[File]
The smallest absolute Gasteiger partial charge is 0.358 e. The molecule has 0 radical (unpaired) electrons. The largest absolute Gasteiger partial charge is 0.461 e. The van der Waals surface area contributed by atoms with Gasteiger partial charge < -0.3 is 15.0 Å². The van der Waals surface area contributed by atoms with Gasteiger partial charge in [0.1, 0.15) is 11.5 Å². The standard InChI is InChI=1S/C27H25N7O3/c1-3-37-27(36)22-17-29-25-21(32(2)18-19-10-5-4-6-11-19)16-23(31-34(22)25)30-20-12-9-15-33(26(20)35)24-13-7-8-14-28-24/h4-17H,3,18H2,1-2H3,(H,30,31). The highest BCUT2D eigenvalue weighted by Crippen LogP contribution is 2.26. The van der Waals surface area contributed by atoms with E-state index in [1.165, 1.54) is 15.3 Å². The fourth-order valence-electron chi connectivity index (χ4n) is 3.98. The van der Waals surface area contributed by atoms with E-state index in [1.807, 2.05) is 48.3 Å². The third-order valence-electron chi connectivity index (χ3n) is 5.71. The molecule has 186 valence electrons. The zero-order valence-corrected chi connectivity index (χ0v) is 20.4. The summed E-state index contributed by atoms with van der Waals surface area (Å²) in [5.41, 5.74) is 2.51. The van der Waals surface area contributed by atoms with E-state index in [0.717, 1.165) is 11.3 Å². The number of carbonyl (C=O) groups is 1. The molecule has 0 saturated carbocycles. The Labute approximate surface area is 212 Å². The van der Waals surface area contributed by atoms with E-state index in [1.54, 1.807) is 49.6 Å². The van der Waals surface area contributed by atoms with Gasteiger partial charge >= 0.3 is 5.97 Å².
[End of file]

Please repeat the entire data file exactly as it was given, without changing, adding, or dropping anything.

The smallest absolute Gasteiger partial charge is 0.358 e. The molecule has 0 radical (unpaired) electrons. The largest absolute Gasteiger partial charge is 0.461 e. The van der Waals surface area contributed by atoms with Gasteiger partial charge < -0.3 is 15.0 Å². The van der Waals surface area contributed by atoms with Gasteiger partial charge in [0.1, 0.15) is 11.5 Å². The standard InChI is InChI=1S/C27H25N7O3/c1-3-37-27(36)22-17-29-25-21(32(2)18-19-10-5-4-6-11-19)16-23(31-34(22)25)30-20-12-9-15-33(26(20)35)24-13-7-8-14-28-24/h4-17H,3,18H2,1-2H3,(H,30,31). The highest BCUT2D eigenvalue weighted by Crippen LogP contribution is 2.26. The van der Waals surface area contributed by atoms with E-state index in [1.165, 1.54) is 15.3 Å². The fourth-order valence-electron chi connectivity index (χ4n) is 3.98. The van der Waals surface area contributed by atoms with E-state index in [1.807, 2.05) is 48.3 Å². The third-order valence-electron chi connectivity index (χ3n) is 5.71. The molecule has 186 valence electrons. The zero-order valence-corrected chi connectivity index (χ0v) is 20.4. The summed E-state index contributed by atoms with van der Waals surface area (Å²) in [5.41, 5.74) is 2.51. The van der Waals surface area contributed by atoms with E-state index in [0.717, 1.165) is 11.3 Å². The number of carbonyl (C=O) groups is 1. The molecule has 0 saturated carbocycles. The Labute approximate surface area is 212 Å². The van der Waals surface area contributed by atoms with E-state index in [1.54, 1.807) is 49.6 Å². The van der Waals surface area contributed by atoms with Gasteiger partial charge >= 0.3 is 5.97 Å².